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Part I: The long, complicated history of choosing an HBCU national champion

For nearly 100 years, the Black Press has picked Black College Football National Champions. It hasn’t always been easy, or clear-cut.

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By Brian Simpkins

The 2020 season will mark 100 years of awarding the HBCU Football National Championship. This statistic reflects the importance of Black media outlets and the history of Black college football. Twenty-eight years after Biddle University (now Johnson C Smith University) and Livingstone College faced off in the first HBCU football game, one of the largest Black newspapers in the United States awarded the inaugural HBCU grid titles.

The Pittsburgh Courier (1920-66) crowned 7-0 Howard University and 6-0 Talladega College best in the nation. From 1920 to the present day, integrated polls (HBCUs of all levels and conferences) are utilized to determine champions. No other outlets challenged the Courier until 1924 when the CAAC (Champion Aggregation of All Conferences) awarded 7-1-1 Lincoln University (PA) the HBCU title. The CAAC (1924-49) was headlined by the father of Kentucky State University athletics, William Lawrence “Paul” Jones. The Howard Bison made Washington, DC the HBCU Football capital in the early 1920s while amassing four HBCU titles (1920, 1923, 1925-26).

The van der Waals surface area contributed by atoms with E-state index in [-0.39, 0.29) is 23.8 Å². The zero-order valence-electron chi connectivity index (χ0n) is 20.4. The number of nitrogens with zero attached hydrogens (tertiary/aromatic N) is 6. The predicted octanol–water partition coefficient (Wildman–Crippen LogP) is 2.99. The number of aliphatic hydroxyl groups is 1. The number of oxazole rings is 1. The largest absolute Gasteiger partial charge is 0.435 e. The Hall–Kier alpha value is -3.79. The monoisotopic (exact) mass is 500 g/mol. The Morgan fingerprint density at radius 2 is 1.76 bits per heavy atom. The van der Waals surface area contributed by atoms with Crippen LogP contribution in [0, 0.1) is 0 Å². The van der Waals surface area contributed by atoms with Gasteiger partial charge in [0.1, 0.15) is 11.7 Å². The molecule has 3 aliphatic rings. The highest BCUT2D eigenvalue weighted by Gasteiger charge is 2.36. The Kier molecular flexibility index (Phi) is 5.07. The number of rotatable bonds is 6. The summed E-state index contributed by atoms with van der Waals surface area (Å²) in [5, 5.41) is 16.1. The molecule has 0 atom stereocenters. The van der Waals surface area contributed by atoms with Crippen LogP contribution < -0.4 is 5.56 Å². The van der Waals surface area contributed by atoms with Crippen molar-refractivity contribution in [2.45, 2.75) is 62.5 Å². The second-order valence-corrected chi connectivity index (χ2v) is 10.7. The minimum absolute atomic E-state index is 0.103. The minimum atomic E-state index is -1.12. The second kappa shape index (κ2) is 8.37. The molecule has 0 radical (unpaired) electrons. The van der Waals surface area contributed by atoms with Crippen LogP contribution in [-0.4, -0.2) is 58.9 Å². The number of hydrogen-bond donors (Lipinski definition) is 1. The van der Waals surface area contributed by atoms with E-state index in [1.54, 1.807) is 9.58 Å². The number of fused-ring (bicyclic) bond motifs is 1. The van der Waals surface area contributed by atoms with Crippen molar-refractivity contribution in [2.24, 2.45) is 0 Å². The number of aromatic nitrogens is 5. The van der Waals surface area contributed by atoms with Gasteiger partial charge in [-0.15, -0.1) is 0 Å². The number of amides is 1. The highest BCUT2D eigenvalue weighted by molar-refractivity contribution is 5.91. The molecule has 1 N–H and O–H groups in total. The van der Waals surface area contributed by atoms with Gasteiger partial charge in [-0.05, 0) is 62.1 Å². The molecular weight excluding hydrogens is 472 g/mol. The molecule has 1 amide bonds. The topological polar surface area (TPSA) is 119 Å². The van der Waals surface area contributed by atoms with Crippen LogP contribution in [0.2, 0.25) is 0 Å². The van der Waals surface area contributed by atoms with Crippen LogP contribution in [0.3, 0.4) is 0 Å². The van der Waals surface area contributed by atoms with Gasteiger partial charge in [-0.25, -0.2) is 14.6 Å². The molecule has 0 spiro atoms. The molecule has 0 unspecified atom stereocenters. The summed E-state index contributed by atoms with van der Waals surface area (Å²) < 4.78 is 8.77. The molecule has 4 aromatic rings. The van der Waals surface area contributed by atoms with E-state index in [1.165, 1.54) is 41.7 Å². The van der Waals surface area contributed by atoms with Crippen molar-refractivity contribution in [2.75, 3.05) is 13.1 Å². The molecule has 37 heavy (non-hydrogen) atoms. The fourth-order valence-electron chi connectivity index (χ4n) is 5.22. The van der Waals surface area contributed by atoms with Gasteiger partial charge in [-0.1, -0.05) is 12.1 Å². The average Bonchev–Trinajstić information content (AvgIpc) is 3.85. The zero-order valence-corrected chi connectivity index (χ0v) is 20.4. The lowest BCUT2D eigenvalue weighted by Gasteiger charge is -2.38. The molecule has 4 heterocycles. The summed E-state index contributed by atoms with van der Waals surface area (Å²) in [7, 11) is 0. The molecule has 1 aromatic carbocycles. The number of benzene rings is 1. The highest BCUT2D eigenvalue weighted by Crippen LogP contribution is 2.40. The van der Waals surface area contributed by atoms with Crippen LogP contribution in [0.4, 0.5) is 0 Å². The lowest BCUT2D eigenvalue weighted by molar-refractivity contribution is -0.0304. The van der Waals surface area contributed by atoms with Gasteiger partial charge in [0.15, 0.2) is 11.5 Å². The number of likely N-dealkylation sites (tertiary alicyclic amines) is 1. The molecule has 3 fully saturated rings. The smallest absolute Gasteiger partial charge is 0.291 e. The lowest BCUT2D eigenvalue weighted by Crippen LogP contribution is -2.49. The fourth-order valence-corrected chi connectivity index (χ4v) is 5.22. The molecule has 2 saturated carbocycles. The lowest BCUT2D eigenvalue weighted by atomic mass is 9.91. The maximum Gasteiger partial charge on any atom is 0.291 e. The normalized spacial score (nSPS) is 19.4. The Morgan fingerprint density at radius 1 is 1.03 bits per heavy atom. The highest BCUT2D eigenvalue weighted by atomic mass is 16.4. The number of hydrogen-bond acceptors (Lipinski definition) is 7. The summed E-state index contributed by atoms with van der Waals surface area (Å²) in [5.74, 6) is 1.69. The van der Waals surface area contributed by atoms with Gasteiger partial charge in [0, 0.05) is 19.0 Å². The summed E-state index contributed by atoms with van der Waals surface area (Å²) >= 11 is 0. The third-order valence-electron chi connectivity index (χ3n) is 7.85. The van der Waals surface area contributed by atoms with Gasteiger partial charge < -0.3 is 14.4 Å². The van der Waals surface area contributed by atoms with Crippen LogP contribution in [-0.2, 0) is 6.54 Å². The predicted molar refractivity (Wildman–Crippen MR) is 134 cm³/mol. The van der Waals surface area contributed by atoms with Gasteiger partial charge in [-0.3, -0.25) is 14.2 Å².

More selector competition came in 1947 when the Baltimore Afro-American (1947-48, 1953) awarded the Midwestern Conference champion, 10-1 Tennessee A&I (now Tennessee State) Tigers their second national championship. The very next season the Associated Negro Press (1948-1960) from Chicago named the SWAC champion 12-0 Southern Jaguars their 1948 championship. This very same 1948 Southern team broke the (then) active record for most wins in a HBCU season. The previous record was held at 11 wins after the 1930 Tuskegee Golden Tigers (11-0-1 record) were voted champions by the Pittsburgh Courier.

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Part I: The long, complicated history of choosing an HBCU national champion
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